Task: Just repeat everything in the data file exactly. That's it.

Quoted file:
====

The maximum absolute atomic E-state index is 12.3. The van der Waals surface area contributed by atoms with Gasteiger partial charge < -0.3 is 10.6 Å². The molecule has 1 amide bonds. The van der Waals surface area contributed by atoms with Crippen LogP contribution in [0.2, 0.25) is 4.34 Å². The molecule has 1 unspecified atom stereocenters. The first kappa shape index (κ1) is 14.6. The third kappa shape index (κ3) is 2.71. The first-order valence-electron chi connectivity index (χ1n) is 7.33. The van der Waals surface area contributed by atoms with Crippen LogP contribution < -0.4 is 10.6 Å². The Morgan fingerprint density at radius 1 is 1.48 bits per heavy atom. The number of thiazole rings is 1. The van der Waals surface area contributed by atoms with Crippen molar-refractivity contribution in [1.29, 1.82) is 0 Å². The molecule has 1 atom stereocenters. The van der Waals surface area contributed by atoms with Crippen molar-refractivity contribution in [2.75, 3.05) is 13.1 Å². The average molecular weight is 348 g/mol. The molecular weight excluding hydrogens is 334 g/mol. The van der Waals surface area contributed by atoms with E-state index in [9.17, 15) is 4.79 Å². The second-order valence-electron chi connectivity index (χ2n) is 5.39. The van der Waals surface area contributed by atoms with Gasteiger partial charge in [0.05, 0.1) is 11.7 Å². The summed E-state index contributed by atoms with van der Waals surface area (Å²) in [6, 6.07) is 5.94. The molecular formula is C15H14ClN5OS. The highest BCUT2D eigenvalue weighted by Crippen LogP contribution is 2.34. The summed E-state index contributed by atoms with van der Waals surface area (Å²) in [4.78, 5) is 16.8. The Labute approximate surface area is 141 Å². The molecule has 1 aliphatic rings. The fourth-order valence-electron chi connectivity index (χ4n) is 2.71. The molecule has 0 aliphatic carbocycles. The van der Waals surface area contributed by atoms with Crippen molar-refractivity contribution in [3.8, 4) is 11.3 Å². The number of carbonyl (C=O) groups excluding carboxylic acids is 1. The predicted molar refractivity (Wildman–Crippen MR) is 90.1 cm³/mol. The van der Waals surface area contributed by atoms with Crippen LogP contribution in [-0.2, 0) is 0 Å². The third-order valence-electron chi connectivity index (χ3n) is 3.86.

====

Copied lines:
The maximum absolute atomic E-state index is 12.3. The van der Waals surface area contributed by atoms with Gasteiger partial charge < -0.3 is 10.6 Å². The molecule has 1 amide bonds. The van der Waals surface area contributed by atoms with Crippen LogP contribution in [0.2, 0.25) is 4.34 Å². The molecule has 1 unspecified atom stereocenters. The first kappa shape index (κ1) is 14.6. The third kappa shape index (κ3) is 2.71. The first-order valence-electron chi connectivity index (χ1n) is 7.33. The van der Waals surface area contributed by atoms with Crippen LogP contribution < -0.4 is 10.6 Å². The Morgan fingerprint density at radius 1 is 1.48 bits per heavy atom. The number of thiazole rings is 1. The van der Waals surface area contributed by atoms with Crippen molar-refractivity contribution in [1.29, 1.82) is 0 Å². The molecule has 1 atom stereocenters. The van der Waals surface area contributed by atoms with Crippen molar-refractivity contribution in [2.75, 3.05) is 13.1 Å². The average molecular weight is 348 g/mol. The molecular weight excluding hydrogens is 334 g/mol. The van der Waals surface area contributed by atoms with E-state index in [9.17, 15) is 4.79 Å². The second-order valence-electron chi connectivity index (χ2n) is 5.39. The van der Waals surface area contributed by atoms with Gasteiger partial charge in [0.05, 0.1) is 11.7 Å². The summed E-state index contributed by atoms with van der Waals surface area (Å²) in [6, 6.07) is 5.94. The molecular formula is C15H14ClN5OS. The highest BCUT2D eigenvalue weighted by Crippen LogP contribution is 2.34. The summed E-state index contributed by atoms with van der Waals surface area (Å²) in [4.78, 5) is 16.8. The Labute approximate surface area is 141 Å². The molecule has 1 aliphatic rings. The fourth-order valence-electron chi connectivity index (χ4n) is 2.71. The molecule has 0 aliphatic carbocycles. The van der Waals surface area contributed by atoms with Crippen molar-refractivity contribution in [3.8, 4) is 11.3 Å². The number of carbonyl (C=O) groups excluding carboxylic acids is 1. The predicted molar refractivity (Wildman–Crippen MR) is 90.1 cm³/mol. The van der Waals surface area contributed by atoms with Crippen LogP contribution in [-0.2, 0) is 0 Å². The third-order valence-electron chi connectivity index (χ3n) is 3.86.